Last Updated on May 5, 2015, by eNotes Editorial. Word Count: 625
Andrew: a fisherman.
James and John: two of Jesus’ disciples.
Jarius: a synagogue leader who turns to Jesus when his daughter is dying.
Daniel has decided that he must learn more about Jesus. He finds himself compelled to return again and again. He worries about the shop, but Simon urges him to hear the teacher. Daniel tells Leah all that he has heard. She is as hungry for the lessons and as eager to hear Jesus’ stories as her brother is.
Daniel is often hopeful when he is near Jesus, but it is hard to hold hope in his heart when he returns home. Leah, though, wants to hear the stories no matter what mood he is in; her favorite concerns a little girl. Daniel recounts the following story:
The only daughter of Jarius, a local religious leader, is dying. He turns to Jesus for help when it appears that no one and nothing can save her. When Jesus reaches their home, he is told that the child has died. It does not seem possible, but Jesus takes the little girl by the hand and raises her up.
Leah asks if women and children are present at the sermons; they are, and Daniel tells her that Jesus even listens to children as if they have something worth saying. Daniel attributes the change in his sister to Thacia’s friendship and ministrations. He assumes that the many small gifts Leah has received are from Thacia.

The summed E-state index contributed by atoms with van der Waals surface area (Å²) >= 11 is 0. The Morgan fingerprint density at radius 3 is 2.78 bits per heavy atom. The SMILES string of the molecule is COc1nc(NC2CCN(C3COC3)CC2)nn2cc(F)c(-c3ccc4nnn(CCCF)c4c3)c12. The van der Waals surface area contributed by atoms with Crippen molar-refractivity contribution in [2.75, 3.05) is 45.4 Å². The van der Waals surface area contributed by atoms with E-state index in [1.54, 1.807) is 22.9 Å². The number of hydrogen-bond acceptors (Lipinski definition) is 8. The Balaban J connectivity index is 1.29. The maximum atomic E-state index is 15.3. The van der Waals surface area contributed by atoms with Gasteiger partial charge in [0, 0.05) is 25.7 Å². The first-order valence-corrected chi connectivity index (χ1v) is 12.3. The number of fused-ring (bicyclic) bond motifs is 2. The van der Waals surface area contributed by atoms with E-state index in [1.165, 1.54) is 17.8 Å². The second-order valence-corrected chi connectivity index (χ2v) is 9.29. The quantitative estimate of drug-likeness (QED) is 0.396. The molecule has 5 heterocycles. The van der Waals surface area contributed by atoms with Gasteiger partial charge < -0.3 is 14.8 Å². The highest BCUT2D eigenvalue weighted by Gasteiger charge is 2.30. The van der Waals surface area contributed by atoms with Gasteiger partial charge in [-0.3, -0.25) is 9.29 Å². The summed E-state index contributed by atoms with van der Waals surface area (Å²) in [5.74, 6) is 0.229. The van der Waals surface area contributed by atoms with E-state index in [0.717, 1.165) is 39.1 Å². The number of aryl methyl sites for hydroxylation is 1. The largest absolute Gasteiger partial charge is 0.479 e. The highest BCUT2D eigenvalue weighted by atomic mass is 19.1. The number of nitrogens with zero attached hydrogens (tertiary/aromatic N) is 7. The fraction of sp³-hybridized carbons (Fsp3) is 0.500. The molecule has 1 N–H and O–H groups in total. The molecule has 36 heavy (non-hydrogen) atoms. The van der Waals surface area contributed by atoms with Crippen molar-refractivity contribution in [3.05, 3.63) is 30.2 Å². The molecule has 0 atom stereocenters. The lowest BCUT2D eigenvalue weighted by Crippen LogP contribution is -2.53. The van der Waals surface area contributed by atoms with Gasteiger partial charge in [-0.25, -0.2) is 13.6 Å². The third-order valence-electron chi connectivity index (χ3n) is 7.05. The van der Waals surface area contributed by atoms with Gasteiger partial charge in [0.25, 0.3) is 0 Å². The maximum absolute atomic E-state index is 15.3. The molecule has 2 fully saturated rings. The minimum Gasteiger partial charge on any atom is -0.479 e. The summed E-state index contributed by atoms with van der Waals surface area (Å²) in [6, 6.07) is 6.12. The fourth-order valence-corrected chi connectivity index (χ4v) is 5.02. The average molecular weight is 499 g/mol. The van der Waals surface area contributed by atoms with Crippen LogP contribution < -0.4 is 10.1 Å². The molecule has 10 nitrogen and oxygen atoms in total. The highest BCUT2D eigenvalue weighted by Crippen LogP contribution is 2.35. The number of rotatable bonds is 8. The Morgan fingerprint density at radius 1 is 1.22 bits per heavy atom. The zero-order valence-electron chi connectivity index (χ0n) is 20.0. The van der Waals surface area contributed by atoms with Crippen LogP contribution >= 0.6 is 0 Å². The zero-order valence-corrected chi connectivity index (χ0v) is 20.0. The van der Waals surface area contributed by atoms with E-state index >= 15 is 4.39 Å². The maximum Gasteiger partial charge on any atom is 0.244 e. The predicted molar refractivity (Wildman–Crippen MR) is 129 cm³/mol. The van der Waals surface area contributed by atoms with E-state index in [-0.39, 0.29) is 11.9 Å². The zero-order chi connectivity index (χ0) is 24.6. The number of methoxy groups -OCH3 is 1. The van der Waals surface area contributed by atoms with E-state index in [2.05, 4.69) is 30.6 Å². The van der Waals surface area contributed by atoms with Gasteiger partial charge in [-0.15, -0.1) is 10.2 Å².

Daniel finds that his blacksmith skills extend beyond sheer brute labor. He creates a slender broach in the shape of a bow. Daniel wonders if Jesus might really be the one for whom the people have been waiting. Does Jesus have the will and the strength to “bend the bow of bronze”?
The symbolism of the number three is repeated, for Daniel must walk “three miles” to find Jesus.
In contention again is Jesus’ way versus the Law. Jesus ranks earthly concerns a distant second to heavenly ones. He tells the story of the Good Samaritan, a man who disregards the Law regarding fraternization with the “unclean” in order to help a fellow human being. For Daniel, the problem of this parable has little to do with the Law but everything to do with his hatred. Jesus’ message of inclusion rankles Daniel; he cannot conceive of a world in which Jews and Samaritans are equal.
(The entire section contains 625 words.)
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